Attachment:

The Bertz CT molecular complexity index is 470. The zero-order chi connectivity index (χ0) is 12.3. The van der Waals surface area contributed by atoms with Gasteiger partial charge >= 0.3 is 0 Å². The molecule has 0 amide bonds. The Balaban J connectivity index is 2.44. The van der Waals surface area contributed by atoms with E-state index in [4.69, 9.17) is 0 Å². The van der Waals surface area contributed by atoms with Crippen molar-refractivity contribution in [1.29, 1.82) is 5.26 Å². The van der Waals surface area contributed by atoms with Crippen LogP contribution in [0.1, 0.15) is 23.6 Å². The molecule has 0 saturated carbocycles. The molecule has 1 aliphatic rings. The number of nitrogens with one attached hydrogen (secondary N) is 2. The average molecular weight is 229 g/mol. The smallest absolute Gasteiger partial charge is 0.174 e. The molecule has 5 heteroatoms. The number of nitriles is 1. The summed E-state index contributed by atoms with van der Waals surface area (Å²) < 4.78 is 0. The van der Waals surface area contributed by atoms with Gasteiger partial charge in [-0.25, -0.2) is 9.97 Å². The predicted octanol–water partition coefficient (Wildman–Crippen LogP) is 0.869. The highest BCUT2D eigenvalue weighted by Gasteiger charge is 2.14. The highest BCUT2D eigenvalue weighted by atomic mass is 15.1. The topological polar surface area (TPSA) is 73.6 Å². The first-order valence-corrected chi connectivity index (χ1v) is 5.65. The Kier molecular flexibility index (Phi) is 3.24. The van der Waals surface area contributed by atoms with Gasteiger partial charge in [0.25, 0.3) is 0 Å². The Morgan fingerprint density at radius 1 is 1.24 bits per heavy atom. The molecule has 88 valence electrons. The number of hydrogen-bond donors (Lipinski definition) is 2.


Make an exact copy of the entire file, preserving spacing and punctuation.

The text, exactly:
The Bertz CT molecular complexity index is 470. The zero-order chi connectivity index (χ0) is 12.3. The van der Waals surface area contributed by atoms with Gasteiger partial charge >= 0.3 is 0 Å². The molecule has 0 amide bonds. The Balaban J connectivity index is 2.44. The van der Waals surface area contributed by atoms with E-state index in [4.69, 9.17) is 0 Å². The van der Waals surface area contributed by atoms with Crippen molar-refractivity contribution in [1.29, 1.82) is 5.26 Å². The van der Waals surface area contributed by atoms with Crippen LogP contribution in [0.1, 0.15) is 23.6 Å². The molecule has 0 saturated carbocycles. The molecule has 1 aliphatic rings. The number of nitrogens with one attached hydrogen (secondary N) is 2. The average molecular weight is 229 g/mol. The smallest absolute Gasteiger partial charge is 0.174 e. The molecule has 5 heteroatoms. The number of nitriles is 1. The summed E-state index contributed by atoms with van der Waals surface area (Å²) < 4.78 is 0. The van der Waals surface area contributed by atoms with Gasteiger partial charge in [-0.25, -0.2) is 9.97 Å². The predicted octanol–water partition coefficient (Wildman–Crippen LogP) is 0.869. The highest BCUT2D eigenvalue weighted by Gasteiger charge is 2.14. The highest BCUT2D eigenvalue weighted by atomic mass is 15.1. The topological polar surface area (TPSA) is 73.6 Å². The first-order valence-corrected chi connectivity index (χ1v) is 5.65. The Kier molecular flexibility index (Phi) is 3.24. The van der Waals surface area contributed by atoms with Gasteiger partial charge in [0.25, 0.3) is 0 Å². The Morgan fingerprint density at radius 1 is 1.24 bits per heavy atom. The molecule has 88 valence electrons. The number of hydrogen-bond donors (Lipinski definition) is 2.